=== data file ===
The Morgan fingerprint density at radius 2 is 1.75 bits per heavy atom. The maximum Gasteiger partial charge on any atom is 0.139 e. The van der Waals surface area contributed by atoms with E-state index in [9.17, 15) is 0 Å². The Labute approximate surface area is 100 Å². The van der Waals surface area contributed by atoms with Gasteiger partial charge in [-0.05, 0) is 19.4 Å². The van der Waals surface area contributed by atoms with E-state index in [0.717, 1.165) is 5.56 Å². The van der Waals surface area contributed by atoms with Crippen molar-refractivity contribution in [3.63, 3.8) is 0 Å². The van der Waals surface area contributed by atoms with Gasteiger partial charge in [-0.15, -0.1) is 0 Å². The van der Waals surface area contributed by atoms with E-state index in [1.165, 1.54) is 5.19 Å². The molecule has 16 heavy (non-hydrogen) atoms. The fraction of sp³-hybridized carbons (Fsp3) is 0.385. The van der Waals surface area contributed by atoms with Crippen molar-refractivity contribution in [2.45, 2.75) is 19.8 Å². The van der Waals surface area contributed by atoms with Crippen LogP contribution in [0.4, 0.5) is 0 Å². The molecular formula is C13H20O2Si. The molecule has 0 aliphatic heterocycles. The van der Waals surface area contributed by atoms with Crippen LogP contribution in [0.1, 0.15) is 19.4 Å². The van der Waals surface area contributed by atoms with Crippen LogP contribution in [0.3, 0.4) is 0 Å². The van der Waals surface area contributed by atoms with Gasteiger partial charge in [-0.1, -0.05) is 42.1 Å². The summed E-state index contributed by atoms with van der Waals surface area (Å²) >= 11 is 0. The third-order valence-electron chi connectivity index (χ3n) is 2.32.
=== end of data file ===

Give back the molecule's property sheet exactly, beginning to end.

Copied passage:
The Morgan fingerprint density at radius 2 is 1.75 bits per heavy atom. The maximum Gasteiger partial charge on any atom is 0.139 e. The van der Waals surface area contributed by atoms with E-state index in [9.17, 15) is 0 Å². The Labute approximate surface area is 100 Å². The van der Waals surface area contributed by atoms with Gasteiger partial charge in [-0.05, 0) is 19.4 Å². The van der Waals surface area contributed by atoms with E-state index in [0.717, 1.165) is 5.56 Å². The van der Waals surface area contributed by atoms with Crippen molar-refractivity contribution in [3.63, 3.8) is 0 Å². The van der Waals surface area contributed by atoms with Gasteiger partial charge in [-0.15, -0.1) is 0 Å². The van der Waals surface area contributed by atoms with E-state index in [1.165, 1.54) is 5.19 Å². The molecule has 16 heavy (non-hydrogen) atoms. The fraction of sp³-hybridized carbons (Fsp3) is 0.385. The van der Waals surface area contributed by atoms with Crippen molar-refractivity contribution in [2.45, 2.75) is 19.8 Å². The van der Waals surface area contributed by atoms with Crippen LogP contribution in [0.4, 0.5) is 0 Å². The molecular formula is C13H20O2Si. The molecule has 0 aliphatic heterocycles. The van der Waals surface area contributed by atoms with Crippen LogP contribution in [0.1, 0.15) is 19.4 Å². The van der Waals surface area contributed by atoms with Crippen LogP contribution in [0.3, 0.4) is 0 Å². The van der Waals surface area contributed by atoms with Gasteiger partial charge in [-0.1, -0.05) is 42.1 Å². The summed E-state index contributed by atoms with van der Waals surface area (Å²) >= 11 is 0. The third-order valence-electron chi connectivity index (χ3n) is 2.32.